39. Chap. CXLIV.
40. Plutarch, op. cit., XXXII.
41. Budge, "Egyptian Literature," I, 230, notes 2 and 3; 240,
note 1.
42. Renouf, "Life-Work," IV, 46.
43. Op. cit., III, 22 sqq.
44. Flinders-Petrie, "Egyptian Tales," 2nd Series, 36 sqq.
45. "The Magic Art," II, 16.
46. Ibid., 42.
47. Ibid., 249.
48. Ibid., 210.
49. "Isis et Osiris," XIV.
50. E.g. Papyrus 9908, British Museum; painting at Theb.
51. Ward, "Freemasonry and the Ancient Gods," illus.
52. Supra, III, 10.
53. Supra, III, (a).
54. Ward, "Freemasonry and the Ancient Gods," I
55. "Masonic Record."
56. Part I, VIII, (5).
57. Plutarch, op. cit., XIII.
58. Ibid., XIII and XV.
59. Part I, IX, (7).



When Darwin first carried conviction to the world that man is but a glorified ape his converts made the mistake of searching for "missing links" to complete a chain of evolution connecting modern man with the modern anthropoid. There are, as we now recognise, two chains to be traced, one from each converging to a junction at their common ancestor, and the modern types of all animals, including man, are now pictured as situated at the tips of the twigs of the tree of evolution: no two twigs are directly joined though all arise from a common stem.

Now, I think, judging from remarks I have often heard, that there are some Masons who are bewildered at the number of explanations of the ritual given to them by different authors and lecturers on Masonic origins. They are beginning to feel that somebody is taking advantage of them, but they cannot be sure which of their instructors is right and which are wrong, for surely they cannot all be right. This feeling is, I fear, in danger of reviving the old parties of Ancients and Modems. The students who have convinced themselves and their followers that Masonry has been handed down from time immemorial will form the Ancients, and the Moderns will be recruited from reactionists who are suffering from a kind of mental dyspepsia caused by a, diet too rich in apparently contradictory theories.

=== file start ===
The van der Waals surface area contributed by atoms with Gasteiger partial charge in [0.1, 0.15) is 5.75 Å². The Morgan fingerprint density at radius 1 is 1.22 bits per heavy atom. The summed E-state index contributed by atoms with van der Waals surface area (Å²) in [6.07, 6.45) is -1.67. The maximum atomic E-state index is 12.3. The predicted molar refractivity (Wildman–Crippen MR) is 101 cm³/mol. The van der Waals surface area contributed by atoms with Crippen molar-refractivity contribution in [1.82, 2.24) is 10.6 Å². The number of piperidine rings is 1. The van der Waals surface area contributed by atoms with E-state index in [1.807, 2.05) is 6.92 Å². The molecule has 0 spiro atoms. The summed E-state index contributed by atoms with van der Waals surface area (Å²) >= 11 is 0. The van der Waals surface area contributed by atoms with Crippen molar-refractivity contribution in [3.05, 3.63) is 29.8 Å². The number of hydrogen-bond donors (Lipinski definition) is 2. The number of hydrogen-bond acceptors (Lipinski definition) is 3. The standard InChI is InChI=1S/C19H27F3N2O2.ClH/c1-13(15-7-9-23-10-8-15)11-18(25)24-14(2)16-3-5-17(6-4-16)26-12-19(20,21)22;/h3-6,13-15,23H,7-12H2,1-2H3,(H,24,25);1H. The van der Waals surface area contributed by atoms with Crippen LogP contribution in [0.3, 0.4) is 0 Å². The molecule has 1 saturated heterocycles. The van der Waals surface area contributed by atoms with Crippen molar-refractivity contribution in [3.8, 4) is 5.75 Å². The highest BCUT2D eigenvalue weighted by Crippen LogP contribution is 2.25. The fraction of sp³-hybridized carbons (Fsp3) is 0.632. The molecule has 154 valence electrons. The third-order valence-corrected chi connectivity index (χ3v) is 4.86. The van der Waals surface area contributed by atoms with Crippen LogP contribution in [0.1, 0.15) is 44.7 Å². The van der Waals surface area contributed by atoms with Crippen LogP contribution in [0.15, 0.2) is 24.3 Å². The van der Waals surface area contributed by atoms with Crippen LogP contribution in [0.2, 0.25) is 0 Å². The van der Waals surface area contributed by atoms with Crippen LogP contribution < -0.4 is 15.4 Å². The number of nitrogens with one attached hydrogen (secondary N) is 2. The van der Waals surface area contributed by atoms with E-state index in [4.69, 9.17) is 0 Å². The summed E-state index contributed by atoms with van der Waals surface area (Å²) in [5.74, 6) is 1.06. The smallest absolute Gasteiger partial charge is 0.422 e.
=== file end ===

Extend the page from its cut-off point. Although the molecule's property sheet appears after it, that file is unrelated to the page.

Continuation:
I must confess myself a convinced Ancient, and I would crave the indulgence of the potential Modern while I attempt, as briefly as possible, to prove to him that these many theories are not necessarily contradictory; that these writers and lecturers may all be right. The fact that I do not personally agree with all of them does not affect the matter at all ; I merely want to show that they may be right, and that such an admission does not prove me wrong.

I would ask the reader to apply the simile of the Tree of Evolution to the evolution of Masonry. He will see that the ceremonies of which he has heard as prototypes of Freemasonry may be placed in one of two positions on that tree - either as the tip of a twig or at the fork of a branch, according to the period at which it is being considered. Modern Freemasonry (including the "higher degrees") we will put at the tips of twigs - the twig may become a branch later but with that we are not concerned now. The Mysteries of Ancient Egypt, for example, will be placed at the fork of a branch, and the point I wish to make is that the twig of modem Craft Freemasonry may not be on this branch at all; to trace its connection with the Egyptian mysteries it may be necessary to go down to a lower fork and then climb up again to them along another branch. At this lower fork will be situated their common ancestor, but there is no direct communication between them.

What constituted the trunk of the tree of Masonic evolution we shall probably never know, but personally I regard the modern initiatory ceremonies of savages as a stunted branch growing very low down on it.